Worker Centered Economic Recovery : Labor in the 21st Century National Conference
After over a year of this global pandemic, there is finally an end in sight for most Americans. But when the dust clears, all communities will be forced to reckon with the damage caused by the COVID-19 crisis. Unfortunately, the virus is not solely responsible for the pain and fear working people lived with through mass unemployment. Rather, the pandemic and its unequal impact made existing inequality more obvious.
Since the World Health Organization declared the COVID-19 pandemic in March of last year, stark indications of existing inequalities persist, with uneven impacts based on income, gender, occupation, and race. Data from the Economic Policy Institute indicate that unemployment rates have increased for Black and Hispanic workers as they continue to face a disproportionate share of the pandemic’s economic and health burdens. Furthermore, the fallout from the pandemic is pushing pre-pandemic inequality even higher. Since March of last year, the billionaire class in the United States added $1.3 trillion to their total wealth, clocking in at a combined net wealth of $4.2 billion.
It is safe to say that workers today are faced with the most extreme levels of inequality in the last 100 years. As we begin to consider what a post-pandemic future looks like in the United States, the labor movement must work together to develop strategies for ensuring a worker-centered economic recovery. On March 26th, as part of the 75th anniversary celebrations for the ILR School, the Worker Institute hosted a conference with labor leaders across the country to discuss best practices for prioritizing the needs of working people.
Economic recovery after the pandemic will require a complex and multi-faceted set of interventions. This event focused on three key strategies: reducing the power of financial and corporate elites, advancing racial and gender justice, and attacking climate change by creating good jobs and income security. The panel featured Lisa Donner, Executive Director, Americans for Financial Reform, Doug Moore, Executive Director of the United Domestic Workers of America (UDW/AFSCME 3930), and Rick Levy, President, Texas AFL-CIO. It was moderated by Rosemary Batt, Alice Hanson Cook Professor of Women and Work at the ILR School.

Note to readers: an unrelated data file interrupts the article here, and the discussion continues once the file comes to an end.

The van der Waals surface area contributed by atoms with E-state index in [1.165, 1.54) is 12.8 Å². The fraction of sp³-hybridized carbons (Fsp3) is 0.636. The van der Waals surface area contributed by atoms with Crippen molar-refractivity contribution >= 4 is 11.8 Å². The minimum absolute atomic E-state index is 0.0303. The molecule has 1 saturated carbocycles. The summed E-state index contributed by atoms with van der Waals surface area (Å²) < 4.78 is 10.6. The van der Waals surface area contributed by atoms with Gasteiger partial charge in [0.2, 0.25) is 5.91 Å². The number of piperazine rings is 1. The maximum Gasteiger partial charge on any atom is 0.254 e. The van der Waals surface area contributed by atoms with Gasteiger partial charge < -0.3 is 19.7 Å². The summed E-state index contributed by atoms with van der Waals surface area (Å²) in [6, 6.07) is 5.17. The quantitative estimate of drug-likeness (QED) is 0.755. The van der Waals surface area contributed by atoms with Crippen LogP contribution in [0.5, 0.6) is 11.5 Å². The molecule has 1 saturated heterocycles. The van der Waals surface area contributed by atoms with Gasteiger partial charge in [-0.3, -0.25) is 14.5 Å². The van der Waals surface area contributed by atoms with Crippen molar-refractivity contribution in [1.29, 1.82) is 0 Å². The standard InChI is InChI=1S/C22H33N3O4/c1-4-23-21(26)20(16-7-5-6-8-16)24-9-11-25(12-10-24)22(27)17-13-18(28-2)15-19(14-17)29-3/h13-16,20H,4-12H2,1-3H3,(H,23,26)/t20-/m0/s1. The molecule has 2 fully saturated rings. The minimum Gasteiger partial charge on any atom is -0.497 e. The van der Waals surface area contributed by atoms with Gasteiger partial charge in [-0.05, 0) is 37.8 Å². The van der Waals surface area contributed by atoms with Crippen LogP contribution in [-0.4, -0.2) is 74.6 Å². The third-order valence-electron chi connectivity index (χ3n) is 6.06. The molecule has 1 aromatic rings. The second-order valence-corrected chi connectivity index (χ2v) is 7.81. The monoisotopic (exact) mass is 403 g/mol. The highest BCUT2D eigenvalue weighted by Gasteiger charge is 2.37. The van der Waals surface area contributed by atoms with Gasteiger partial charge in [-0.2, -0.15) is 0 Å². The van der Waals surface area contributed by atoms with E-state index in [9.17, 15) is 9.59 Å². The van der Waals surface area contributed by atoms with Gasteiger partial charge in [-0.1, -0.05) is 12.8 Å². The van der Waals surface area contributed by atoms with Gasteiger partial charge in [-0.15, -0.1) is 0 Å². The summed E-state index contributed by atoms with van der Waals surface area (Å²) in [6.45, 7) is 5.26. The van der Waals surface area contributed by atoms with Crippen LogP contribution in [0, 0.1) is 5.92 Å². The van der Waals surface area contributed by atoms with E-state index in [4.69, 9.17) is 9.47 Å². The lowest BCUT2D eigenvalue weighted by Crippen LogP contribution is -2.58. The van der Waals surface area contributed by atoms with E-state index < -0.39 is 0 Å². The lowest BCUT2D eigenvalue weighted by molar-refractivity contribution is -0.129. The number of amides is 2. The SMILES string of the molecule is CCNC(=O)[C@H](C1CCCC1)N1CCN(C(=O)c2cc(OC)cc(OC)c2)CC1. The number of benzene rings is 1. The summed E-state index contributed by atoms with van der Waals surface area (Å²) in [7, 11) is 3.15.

Donner explained the complexities of righting the wrongs in our current financial system. Most of us can recognize the most egregious of the exorbitantly wealthy, such as Jeff Bezos and Elon Musk. These high-profile business owners and leaders are not the only actors benefiting from and contributing to income inequality. Instead, insidious forces that oftentimes go unnoticed in the public discourse such as private equity deserve just as much attention.
One of the most significant strategies discussed was the Stop Wall Street Looting Act. This would close tax loopholes that allow corporate interests to plunder state and local governments, offering alternatives to a system that for too long has been rigged against workers. Public investment banks, funding to develop critical infrastructure, and supplementing direct federal financial investments are all first steps included in the legislation that would significantly shift power away from private interests and into communities.
Rick Levy sees climate change as being inextricably linked to the crisis of inequality. Texas is both on the frontline of the climate crisis and is home to the highest percentage of uninsured people in the country – a product of the economy’s current structure that exacerbates the transfer of wealth from the have-nots to the haves. Levy explained that in order to put an end to these extractive practices, the labor movement must be willing to have hard conversations with members. The Texas AFL-CIO has succeeded in this effort by building rank-and-file councils in particularly conservative areas to educate members on how climate change, systemic racism, and healthcare inequalities impact their daily lives.
Batt and Donner explained that while private equity and union organizing may be diametrically opposed in principle, 35 percent of private equity’s holdings are from pensions. Under the Trump Administration, the power that divestment movements have over oil and gas industries was intentionally undercut with the adoption of the ESG Rule – legislation that prevented pension funds from divesting due to environmental, social and governance (“ESG”) factors. In a positive turn of events, the Biden Administration recently declared that they will not enforce the Trump ESG Rule, thus laying the foundation for the labor movement to leverage their financial holdings within powerful institutions contributing to much of the inequality discussed above. While the ball is now in sustainability’s court, unions members must collectively mobilize to prioritize long term interests in sustainability and economic justice.
The panelists discussed a broad range of strategies to address income inequality, as a core component of post-COVID economic recovery. By placing the communities most impacted by inequality, climate change, and COVID front and center, we can begin the process of bringing invisible communities into the light. Per Doug Moore, you can’t recover what you cannot see. Whether it’s care workers or domestic labor, these workers provide critical services to our communities. By investing in our workers, we can build lasting organizational infrastructure that centers the leadership of the rank-and-file and address inequality in this country.